"Oh, how late it is!" they cried. "Take us home, J. M.!"
It surely was late when they started home, But they took the trail with a laugh, Little Ann clinging to Amos's coat, And Amos to J. M.'s staff. And through the meadows and over the hills, Happily up and down,
With hurry and scurry and skip and hop, And talking in verse the live-long time, (For they'd got in the habit and couldn't stop,) They traveled the scallopy road of Rhyme, The wandering road of much renown That leads from Zodiac Town.
They traveled on till they came in sight Of a couple of windows shining bright. Then J. M. stopped and held up his stick. "Yonder's your house," he said. "Be quick! I'll count very slowly, but you must be As far as the gate by twenty-three; And when I have counted twenty-four You must be inside the door."
"Come with us, do!" the children cried, But he only shook his head. "I can't, for I am a Journeying Man, And I must be off," he said.
Then he started to count—and away at last They went on twinkling feet; Never did squirrels move more fast, Or rabbits run more fleet. And just as they touched the latch of the gate, They heard, far down in the hush, "Twenty-three!" as plain as could be; And they scurried through with a rush.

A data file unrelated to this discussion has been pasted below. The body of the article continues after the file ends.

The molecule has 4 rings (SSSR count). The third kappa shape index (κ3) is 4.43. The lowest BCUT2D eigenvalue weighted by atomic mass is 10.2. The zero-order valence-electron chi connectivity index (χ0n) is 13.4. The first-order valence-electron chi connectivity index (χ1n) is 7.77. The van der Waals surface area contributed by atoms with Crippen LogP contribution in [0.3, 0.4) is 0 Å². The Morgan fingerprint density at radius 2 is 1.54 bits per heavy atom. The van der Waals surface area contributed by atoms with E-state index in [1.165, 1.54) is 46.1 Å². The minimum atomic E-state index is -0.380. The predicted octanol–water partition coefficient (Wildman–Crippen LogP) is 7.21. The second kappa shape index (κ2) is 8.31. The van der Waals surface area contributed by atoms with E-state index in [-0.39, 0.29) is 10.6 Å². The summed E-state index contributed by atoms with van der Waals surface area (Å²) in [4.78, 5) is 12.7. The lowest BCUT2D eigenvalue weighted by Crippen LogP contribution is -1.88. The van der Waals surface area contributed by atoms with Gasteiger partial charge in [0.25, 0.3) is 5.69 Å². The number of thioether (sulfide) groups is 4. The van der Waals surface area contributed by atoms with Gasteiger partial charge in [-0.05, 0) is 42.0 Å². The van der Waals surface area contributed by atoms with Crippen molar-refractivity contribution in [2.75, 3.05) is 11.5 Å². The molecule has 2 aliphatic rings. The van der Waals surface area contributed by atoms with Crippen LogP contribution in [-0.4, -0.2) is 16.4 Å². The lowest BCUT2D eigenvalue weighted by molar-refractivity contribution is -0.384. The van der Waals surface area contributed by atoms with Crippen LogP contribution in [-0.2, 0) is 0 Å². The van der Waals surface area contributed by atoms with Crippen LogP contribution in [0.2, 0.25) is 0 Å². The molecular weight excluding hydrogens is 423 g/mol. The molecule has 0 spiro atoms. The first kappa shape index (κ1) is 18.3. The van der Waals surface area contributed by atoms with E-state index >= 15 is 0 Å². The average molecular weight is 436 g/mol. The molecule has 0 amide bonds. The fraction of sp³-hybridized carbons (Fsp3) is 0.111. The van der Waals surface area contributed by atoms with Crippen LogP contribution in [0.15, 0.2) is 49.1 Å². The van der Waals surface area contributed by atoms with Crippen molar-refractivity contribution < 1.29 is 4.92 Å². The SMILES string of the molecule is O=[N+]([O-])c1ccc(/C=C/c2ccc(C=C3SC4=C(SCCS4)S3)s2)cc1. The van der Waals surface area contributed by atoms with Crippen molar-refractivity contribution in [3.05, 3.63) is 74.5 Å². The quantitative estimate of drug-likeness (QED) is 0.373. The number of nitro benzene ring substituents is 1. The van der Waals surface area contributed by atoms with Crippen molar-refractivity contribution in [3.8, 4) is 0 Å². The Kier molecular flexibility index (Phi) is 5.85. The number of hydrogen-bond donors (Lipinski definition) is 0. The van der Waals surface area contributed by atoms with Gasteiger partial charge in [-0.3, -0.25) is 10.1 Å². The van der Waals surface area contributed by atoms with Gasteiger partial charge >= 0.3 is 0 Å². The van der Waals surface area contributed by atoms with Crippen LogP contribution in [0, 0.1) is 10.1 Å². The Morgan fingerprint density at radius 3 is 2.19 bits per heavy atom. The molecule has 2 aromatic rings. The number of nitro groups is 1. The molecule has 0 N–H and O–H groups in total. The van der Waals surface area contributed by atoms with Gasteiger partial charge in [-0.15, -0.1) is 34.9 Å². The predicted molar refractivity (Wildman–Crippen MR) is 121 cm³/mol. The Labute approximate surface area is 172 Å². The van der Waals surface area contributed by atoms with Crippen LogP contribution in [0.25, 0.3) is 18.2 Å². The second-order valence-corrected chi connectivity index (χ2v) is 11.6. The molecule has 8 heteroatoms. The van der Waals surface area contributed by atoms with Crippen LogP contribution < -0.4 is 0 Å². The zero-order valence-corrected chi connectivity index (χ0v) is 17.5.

There on the porch, its covers bent, The book with the poem lay. They picked it up as they fled through the door (Just as the voice called, "Twenty-four!"). "Why, this wasn't hard!" said they. They stared at the poem and hung their heads— "Why did we run away?" They said to each other, "It seems sometimes There really is lots of good in rhymes."
"Perhaps it would be a very good plan To study them more," said wise little Ann.
And Amos answered: "I'm going to know Whole pages up and down, Then find J. M., in a hurry, and go Straight back to Zodiac Town."
They fled upstairs like swift little hares, And burrowed into their beds, With numberless tunes and rhythms and runes A-ringing in their heads. And they dreamed all night of a scallopy road And of clocks with a curious chime, And talked in their sleep—and every word Was a rhyme, a rhyme, a rhyme!
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McGRATH-SHERRILL PRESS BOSTON, MASS.